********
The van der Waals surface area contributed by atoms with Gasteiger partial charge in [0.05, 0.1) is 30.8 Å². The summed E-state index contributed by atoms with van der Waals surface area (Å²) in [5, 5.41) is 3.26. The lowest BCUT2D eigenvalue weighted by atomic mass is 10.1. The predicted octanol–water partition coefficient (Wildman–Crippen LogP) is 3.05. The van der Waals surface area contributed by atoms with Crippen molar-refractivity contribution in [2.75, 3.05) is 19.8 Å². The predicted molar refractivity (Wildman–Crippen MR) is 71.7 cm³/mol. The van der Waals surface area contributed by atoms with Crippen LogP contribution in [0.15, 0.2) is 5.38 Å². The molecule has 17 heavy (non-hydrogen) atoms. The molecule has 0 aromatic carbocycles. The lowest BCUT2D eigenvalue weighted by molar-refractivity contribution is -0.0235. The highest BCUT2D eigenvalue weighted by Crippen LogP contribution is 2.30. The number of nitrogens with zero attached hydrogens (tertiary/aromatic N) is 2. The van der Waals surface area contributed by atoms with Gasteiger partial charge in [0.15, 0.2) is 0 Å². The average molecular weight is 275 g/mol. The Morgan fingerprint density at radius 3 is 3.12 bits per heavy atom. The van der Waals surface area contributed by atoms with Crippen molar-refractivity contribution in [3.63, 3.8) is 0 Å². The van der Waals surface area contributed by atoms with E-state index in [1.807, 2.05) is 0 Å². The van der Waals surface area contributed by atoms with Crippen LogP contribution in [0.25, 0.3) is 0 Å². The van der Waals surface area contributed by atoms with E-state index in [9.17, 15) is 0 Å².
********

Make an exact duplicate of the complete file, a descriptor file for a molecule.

The van der Waals surface area contributed by atoms with Gasteiger partial charge in [0.05, 0.1) is 30.8 Å². The summed E-state index contributed by atoms with van der Waals surface area (Å²) in [5, 5.41) is 3.26. The lowest BCUT2D eigenvalue weighted by atomic mass is 10.1. The predicted octanol–water partition coefficient (Wildman–Crippen LogP) is 3.05. The van der Waals surface area contributed by atoms with Crippen molar-refractivity contribution in [2.75, 3.05) is 19.8 Å². The predicted molar refractivity (Wildman–Crippen MR) is 71.7 cm³/mol. The van der Waals surface area contributed by atoms with Crippen LogP contribution in [0.15, 0.2) is 5.38 Å². The molecule has 17 heavy (non-hydrogen) atoms. The molecule has 0 aromatic carbocycles. The lowest BCUT2D eigenvalue weighted by molar-refractivity contribution is -0.0235. The highest BCUT2D eigenvalue weighted by Crippen LogP contribution is 2.30. The number of nitrogens with zero attached hydrogens (tertiary/aromatic N) is 2. The van der Waals surface area contributed by atoms with Gasteiger partial charge in [0.15, 0.2) is 0 Å². The average molecular weight is 275 g/mol. The Morgan fingerprint density at radius 3 is 3.12 bits per heavy atom. The van der Waals surface area contributed by atoms with Crippen molar-refractivity contribution in [3.63, 3.8) is 0 Å². The van der Waals surface area contributed by atoms with E-state index in [1.807, 2.05) is 0 Å². The van der Waals surface area contributed by atoms with Crippen LogP contribution in [0.25, 0.3) is 0 Å². The van der Waals surface area contributed by atoms with E-state index in [9.17, 15) is 0 Å².